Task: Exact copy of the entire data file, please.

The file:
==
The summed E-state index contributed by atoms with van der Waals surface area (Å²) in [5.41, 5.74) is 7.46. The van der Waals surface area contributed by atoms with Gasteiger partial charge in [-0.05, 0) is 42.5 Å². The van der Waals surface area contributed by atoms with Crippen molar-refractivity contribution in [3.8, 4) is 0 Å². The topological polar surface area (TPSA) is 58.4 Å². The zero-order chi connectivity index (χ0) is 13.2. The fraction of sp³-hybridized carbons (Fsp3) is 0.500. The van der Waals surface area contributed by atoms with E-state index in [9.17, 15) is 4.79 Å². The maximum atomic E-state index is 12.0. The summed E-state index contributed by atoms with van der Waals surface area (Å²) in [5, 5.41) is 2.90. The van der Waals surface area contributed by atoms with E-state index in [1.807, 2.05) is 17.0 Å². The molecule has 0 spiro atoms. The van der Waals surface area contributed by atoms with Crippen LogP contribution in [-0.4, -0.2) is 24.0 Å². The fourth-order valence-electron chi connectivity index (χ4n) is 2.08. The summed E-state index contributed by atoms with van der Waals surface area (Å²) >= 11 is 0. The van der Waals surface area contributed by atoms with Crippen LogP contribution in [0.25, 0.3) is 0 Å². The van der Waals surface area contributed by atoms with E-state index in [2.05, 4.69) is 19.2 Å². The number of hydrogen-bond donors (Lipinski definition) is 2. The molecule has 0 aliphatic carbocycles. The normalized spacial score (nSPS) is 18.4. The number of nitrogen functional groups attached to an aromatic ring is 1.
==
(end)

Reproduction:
The summed E-state index contributed by atoms with van der Waals surface area (Å²) in [5.41, 5.74) is 7.46. The van der Waals surface area contributed by atoms with Gasteiger partial charge in [-0.05, 0) is 42.5 Å². The van der Waals surface area contributed by atoms with Crippen molar-refractivity contribution in [3.8, 4) is 0 Å². The topological polar surface area (TPSA) is 58.4 Å². The zero-order chi connectivity index (χ0) is 13.2. The fraction of sp³-hybridized carbons (Fsp3) is 0.500. The van der Waals surface area contributed by atoms with E-state index in [9.17, 15) is 4.79 Å². The maximum atomic E-state index is 12.0. The summed E-state index contributed by atoms with van der Waals surface area (Å²) in [5, 5.41) is 2.90. The van der Waals surface area contributed by atoms with E-state index in [1.807, 2.05) is 17.0 Å². The molecule has 0 spiro atoms. The van der Waals surface area contributed by atoms with Crippen LogP contribution in [-0.4, -0.2) is 24.0 Å². The fourth-order valence-electron chi connectivity index (χ4n) is 2.08. The summed E-state index contributed by atoms with van der Waals surface area (Å²) >= 11 is 0. The van der Waals surface area contributed by atoms with Crippen LogP contribution in [0.25, 0.3) is 0 Å². The van der Waals surface area contributed by atoms with E-state index in [2.05, 4.69) is 19.2 Å². The number of hydrogen-bond donors (Lipinski definition) is 2. The molecule has 0 aliphatic carbocycles. The normalized spacial score (nSPS) is 18.4. The number of nitrogen functional groups attached to an aromatic ring is 1.